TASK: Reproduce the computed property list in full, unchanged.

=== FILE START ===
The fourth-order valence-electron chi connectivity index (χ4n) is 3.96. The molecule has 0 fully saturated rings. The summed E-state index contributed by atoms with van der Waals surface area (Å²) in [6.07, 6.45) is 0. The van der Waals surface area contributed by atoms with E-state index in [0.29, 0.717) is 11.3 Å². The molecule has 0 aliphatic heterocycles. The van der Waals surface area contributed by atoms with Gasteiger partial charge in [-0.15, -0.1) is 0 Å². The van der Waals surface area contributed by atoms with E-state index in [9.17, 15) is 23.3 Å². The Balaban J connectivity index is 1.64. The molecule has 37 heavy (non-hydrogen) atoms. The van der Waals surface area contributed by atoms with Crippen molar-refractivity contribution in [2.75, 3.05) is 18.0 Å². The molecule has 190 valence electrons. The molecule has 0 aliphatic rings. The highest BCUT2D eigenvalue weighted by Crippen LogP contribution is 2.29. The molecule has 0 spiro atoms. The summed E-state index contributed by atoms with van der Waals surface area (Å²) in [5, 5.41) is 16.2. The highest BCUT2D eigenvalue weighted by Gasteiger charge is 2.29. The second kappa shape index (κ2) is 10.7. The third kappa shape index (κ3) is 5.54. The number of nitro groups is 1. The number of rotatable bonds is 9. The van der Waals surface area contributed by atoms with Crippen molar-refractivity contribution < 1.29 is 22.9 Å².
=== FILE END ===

The fourth-order valence-electron chi connectivity index (χ4n) is 3.96. The molecule has 0 fully saturated rings. The summed E-state index contributed by atoms with van der Waals surface area (Å²) in [6.07, 6.45) is 0. The van der Waals surface area contributed by atoms with E-state index in [0.29, 0.717) is 11.3 Å². The molecule has 0 aliphatic heterocycles. The van der Waals surface area contributed by atoms with Gasteiger partial charge in [-0.15, -0.1) is 0 Å². The van der Waals surface area contributed by atoms with E-state index in [9.17, 15) is 23.3 Å². The Balaban J connectivity index is 1.64. The molecule has 37 heavy (non-hydrogen) atoms. The van der Waals surface area contributed by atoms with Crippen molar-refractivity contribution in [2.75, 3.05) is 18.0 Å². The molecule has 190 valence electrons. The molecule has 0 aliphatic rings. The highest BCUT2D eigenvalue weighted by Crippen LogP contribution is 2.29. The molecule has 0 spiro atoms. The summed E-state index contributed by atoms with van der Waals surface area (Å²) in [5, 5.41) is 16.2. The highest BCUT2D eigenvalue weighted by Gasteiger charge is 2.29. The second kappa shape index (κ2) is 10.7. The third kappa shape index (κ3) is 5.54. The number of nitro groups is 1. The number of rotatable bonds is 9. The van der Waals surface area contributed by atoms with Crippen molar-refractivity contribution < 1.29 is 22.9 Å².